Today’s Solutions: November 28, 2022

Scientists are always working tirelessly to figure out new, effective treatments for complex neurological conditions. Here at The Optimist Daily, we’ve reported on many before, such as non-invasive brain surgery for people with epilepsy and using brain signals to allow a man with paralysis to speak. This time, we are reporting on a breakthrough in Parkinson’s disease treatment.

What causes Parkinson’s disease?

The disease comes about due to the destruction of dopaminergic neurons, aka, neurons that communicate with each other using dopamine. This hormone is not only involved in feelings of pleasure but also transmits off signals to muscles and controls their movement. This is why people with Parkinson’s disease experience tremors, involuntary muscle contractions, and balance problems.

Parkinson’s disease comes about by a complex interaction between the environment and genetics, apart from a few rare cases where a single gene triggers the onset. This makes it difficult to treat and find the source of the problem. What we do know is the disease has something to do with mitochondria, the powerhouse of our cells. Here is where all energy for our body is made and also the decision of whether or not to activate a cell’s self-destruct mechanism. Problems with mitochondria function can lead to some unpleasant outcomes.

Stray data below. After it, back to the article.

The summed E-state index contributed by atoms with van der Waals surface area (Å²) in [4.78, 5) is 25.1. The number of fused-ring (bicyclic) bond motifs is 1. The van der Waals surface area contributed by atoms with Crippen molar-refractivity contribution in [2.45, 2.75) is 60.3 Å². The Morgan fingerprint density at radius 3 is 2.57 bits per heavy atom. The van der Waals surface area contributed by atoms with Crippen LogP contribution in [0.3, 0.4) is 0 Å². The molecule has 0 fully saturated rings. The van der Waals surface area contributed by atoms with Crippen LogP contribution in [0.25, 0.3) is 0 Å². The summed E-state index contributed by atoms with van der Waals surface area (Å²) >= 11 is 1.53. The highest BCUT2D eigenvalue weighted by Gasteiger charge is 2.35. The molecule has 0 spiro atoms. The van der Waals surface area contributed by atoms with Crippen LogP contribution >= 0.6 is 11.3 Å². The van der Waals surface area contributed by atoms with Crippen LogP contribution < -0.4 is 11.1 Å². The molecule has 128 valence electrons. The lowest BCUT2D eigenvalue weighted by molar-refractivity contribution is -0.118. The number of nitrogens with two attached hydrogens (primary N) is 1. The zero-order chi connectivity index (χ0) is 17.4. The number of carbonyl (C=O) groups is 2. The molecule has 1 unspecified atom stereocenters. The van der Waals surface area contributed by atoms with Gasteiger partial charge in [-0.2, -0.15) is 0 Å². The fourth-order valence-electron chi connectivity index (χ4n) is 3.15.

How do you treat Parkinson’s?

A research group from the University of Geneva has been trying to pinpoint genes that trigger Parkinson’s for years. In their previous work, they identified the Fer2 gene in fruit flies, which when mutated causes Parkinson’s-like symptoms.

When the amount of Fer2 decreased, the flies experienced physical tremors, and defects in the shape of dopaminergic neurons and mitochondria. The team wanted to see what would happen if you increased the amount of Fer2, hoping it would have the opposite effect.

Their hunch turned out to be correct, and the flies showed improved resilience to Parkinson’s disease, even after their cells were put under pressure to trigger it. The results were published recently in Nature Communications.

“We have also identified the genes regulated by Fer2 and these are mainly involved in mitochondrial functions. This key protein, therefore, seems to play a crucial role against the degeneration of dopaminergic neurons in flies by controlling not only the structure of mitochondria but also their functions,” explains Federico Miozzo in a press release.

The group is next testing their idea out on mammals, to see if increasing the expression of the Fer2 gene is likely to work in humans. If they get positive results in mice, it could lead to a new therapy for Parkinson’s disease.

Source study: Nature CommunicationsMaintenance of mitochondrial integrity in midbrain dopaminergic neurons governed by a conserved developmental transcription factor

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